Infection with HPV is the most common cause of changes to cervical cells. Sometimes cells infected with HPV can become precancerous. Changes to the cervix may also be caused by:
- viral, bacterial or yeast infection
- non-cancerous growths such as polyps or cysts
Your doctor may recommend more tests, procedures, follow-up care or treatment.
Follow-up for an abnormal Pap test depends on how severe the results are. Some abnormalities may not need to be treated because some abnormal cells change back to normal on their own. Other abnormal cells or precancerous changes to cells may develop into cancer if they aren’t treated.
Follow-up tests and treatment for abnormal Pap test results include:
- another Pap test
- an HPV test
- a colposcopy (a procedure that uses a lighted magnifying instrument, called a colposcope, to examine the vulva, vagina and cervix)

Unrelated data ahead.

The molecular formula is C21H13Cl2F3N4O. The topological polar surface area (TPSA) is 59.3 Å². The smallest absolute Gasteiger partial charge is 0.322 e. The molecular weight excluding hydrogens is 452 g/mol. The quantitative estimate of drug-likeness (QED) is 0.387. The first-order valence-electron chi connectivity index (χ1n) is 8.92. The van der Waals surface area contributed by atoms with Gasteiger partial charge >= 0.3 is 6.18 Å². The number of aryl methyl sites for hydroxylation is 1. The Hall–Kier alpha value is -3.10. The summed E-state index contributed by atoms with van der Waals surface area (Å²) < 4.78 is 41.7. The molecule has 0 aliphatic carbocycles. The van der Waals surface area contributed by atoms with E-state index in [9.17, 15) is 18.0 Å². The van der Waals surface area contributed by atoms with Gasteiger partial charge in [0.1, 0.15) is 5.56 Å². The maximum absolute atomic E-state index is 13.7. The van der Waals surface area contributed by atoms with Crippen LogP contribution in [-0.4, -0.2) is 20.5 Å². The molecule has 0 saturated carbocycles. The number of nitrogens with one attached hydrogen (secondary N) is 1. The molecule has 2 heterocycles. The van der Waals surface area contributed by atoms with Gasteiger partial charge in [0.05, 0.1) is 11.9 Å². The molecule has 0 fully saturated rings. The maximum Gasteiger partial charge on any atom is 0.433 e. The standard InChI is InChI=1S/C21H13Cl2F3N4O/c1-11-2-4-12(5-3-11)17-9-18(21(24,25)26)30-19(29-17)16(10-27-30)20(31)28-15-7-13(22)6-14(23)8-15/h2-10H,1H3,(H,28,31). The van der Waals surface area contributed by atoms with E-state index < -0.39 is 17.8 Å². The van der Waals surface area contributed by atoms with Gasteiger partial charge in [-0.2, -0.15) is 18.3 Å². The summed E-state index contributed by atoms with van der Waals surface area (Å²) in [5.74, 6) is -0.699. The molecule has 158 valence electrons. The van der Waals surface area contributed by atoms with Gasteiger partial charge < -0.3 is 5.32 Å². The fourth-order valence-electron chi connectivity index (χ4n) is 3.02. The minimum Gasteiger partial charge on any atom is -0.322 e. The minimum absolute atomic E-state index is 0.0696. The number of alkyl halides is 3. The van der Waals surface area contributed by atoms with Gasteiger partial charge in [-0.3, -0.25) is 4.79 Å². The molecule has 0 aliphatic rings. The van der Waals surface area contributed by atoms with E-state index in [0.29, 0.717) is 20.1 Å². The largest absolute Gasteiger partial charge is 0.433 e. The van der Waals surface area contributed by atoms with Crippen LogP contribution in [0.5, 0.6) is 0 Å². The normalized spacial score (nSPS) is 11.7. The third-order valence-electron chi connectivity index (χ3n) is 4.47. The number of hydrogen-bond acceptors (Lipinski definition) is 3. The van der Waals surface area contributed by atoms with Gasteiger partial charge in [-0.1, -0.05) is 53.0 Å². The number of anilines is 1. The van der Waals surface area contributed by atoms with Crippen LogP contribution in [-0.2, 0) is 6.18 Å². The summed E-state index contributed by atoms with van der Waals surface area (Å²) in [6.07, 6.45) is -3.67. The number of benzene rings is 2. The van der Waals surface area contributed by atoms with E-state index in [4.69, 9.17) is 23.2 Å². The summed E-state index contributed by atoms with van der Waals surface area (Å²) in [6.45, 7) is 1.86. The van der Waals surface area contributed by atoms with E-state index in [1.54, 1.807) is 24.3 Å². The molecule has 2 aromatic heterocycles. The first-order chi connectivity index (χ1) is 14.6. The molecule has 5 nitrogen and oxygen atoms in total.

- endocervical curettage (a type of biopsy to remove cells from the endocervical canal, which is the passageway from the uterus to the vagina)
- a loop electrosurgical excision procedure (LEEP) or other type of cone biopsy
Find out more about an HPV test, a LEEP and a cone biopsy.
If you have an abnormal Pap test result when you are pregnant, your doctor will talk to you about next steps. You may have a colposcopy. But doctors usually avoid taking a biopsy until after you have given birth because there is a small chance that taking a biopsy sample can cause bleeding.
Screening tests, including the Pap test, have a risk of giving misleading results.
A false-negative result means that the test doesn’t find cancer or abnormal cells even though they are present. This may occur if the sample doesn’t have enough tissue or cells. It can also happen when abnormal cells in the sample are missed.